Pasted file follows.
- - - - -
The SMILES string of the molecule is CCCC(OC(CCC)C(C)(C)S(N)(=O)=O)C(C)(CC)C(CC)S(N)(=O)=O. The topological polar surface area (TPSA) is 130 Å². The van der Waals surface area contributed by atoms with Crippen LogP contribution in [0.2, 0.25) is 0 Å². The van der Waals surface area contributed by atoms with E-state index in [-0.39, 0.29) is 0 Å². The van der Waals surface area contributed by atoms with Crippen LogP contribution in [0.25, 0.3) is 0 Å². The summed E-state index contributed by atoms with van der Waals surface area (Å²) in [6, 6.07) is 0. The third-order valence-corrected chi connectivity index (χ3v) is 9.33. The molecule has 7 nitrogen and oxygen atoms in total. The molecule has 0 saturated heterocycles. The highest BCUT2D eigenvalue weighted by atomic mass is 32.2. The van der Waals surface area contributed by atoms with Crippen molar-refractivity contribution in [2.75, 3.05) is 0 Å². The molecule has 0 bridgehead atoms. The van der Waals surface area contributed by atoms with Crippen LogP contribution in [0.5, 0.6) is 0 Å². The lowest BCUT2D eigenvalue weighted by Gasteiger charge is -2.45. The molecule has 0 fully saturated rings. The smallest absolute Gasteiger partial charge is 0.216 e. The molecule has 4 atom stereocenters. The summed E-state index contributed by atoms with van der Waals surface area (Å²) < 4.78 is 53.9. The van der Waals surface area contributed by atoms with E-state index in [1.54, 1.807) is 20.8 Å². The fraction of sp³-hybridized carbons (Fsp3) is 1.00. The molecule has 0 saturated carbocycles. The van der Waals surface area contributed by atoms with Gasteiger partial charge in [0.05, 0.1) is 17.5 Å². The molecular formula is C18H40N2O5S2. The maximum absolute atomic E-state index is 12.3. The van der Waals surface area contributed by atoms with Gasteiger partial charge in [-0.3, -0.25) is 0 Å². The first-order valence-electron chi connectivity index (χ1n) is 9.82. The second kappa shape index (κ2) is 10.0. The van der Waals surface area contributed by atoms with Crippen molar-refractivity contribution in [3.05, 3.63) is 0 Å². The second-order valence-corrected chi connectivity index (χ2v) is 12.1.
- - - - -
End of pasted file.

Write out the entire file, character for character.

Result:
The SMILES string of the molecule is CCCC(OC(CCC)C(C)(C)S(N)(=O)=O)C(C)(CC)C(CC)S(N)(=O)=O. The topological polar surface area (TPSA) is 130 Å². The van der Waals surface area contributed by atoms with Crippen LogP contribution in [0.2, 0.25) is 0 Å². The van der Waals surface area contributed by atoms with E-state index in [-0.39, 0.29) is 0 Å². The van der Waals surface area contributed by atoms with Crippen LogP contribution in [0.25, 0.3) is 0 Å². The summed E-state index contributed by atoms with van der Waals surface area (Å²) in [6, 6.07) is 0. The third-order valence-corrected chi connectivity index (χ3v) is 9.33. The molecule has 7 nitrogen and oxygen atoms in total. The molecule has 0 saturated heterocycles. The highest BCUT2D eigenvalue weighted by atomic mass is 32.2. The van der Waals surface area contributed by atoms with Crippen molar-refractivity contribution in [2.75, 3.05) is 0 Å². The molecule has 0 bridgehead atoms. The van der Waals surface area contributed by atoms with Crippen LogP contribution in [0.5, 0.6) is 0 Å². The lowest BCUT2D eigenvalue weighted by Gasteiger charge is -2.45. The molecule has 0 fully saturated rings. The smallest absolute Gasteiger partial charge is 0.216 e. The molecule has 4 atom stereocenters. The summed E-state index contributed by atoms with van der Waals surface area (Å²) < 4.78 is 53.9. The van der Waals surface area contributed by atoms with E-state index in [1.54, 1.807) is 20.8 Å². The fraction of sp³-hybridized carbons (Fsp3) is 1.00. The molecule has 0 saturated carbocycles. The van der Waals surface area contributed by atoms with Gasteiger partial charge in [0.05, 0.1) is 17.5 Å². The molecular formula is C18H40N2O5S2. The maximum absolute atomic E-state index is 12.3. The van der Waals surface area contributed by atoms with Gasteiger partial charge in [-0.3, -0.25) is 0 Å². The first-order valence-electron chi connectivity index (χ1n) is 9.82. The second kappa shape index (κ2) is 10.0. The van der Waals surface area contributed by atoms with Crippen molar-refractivity contribution in [3.05, 3.63) is 0 Å². The second-order valence-corrected chi connectivity index (χ2v) is 12.1.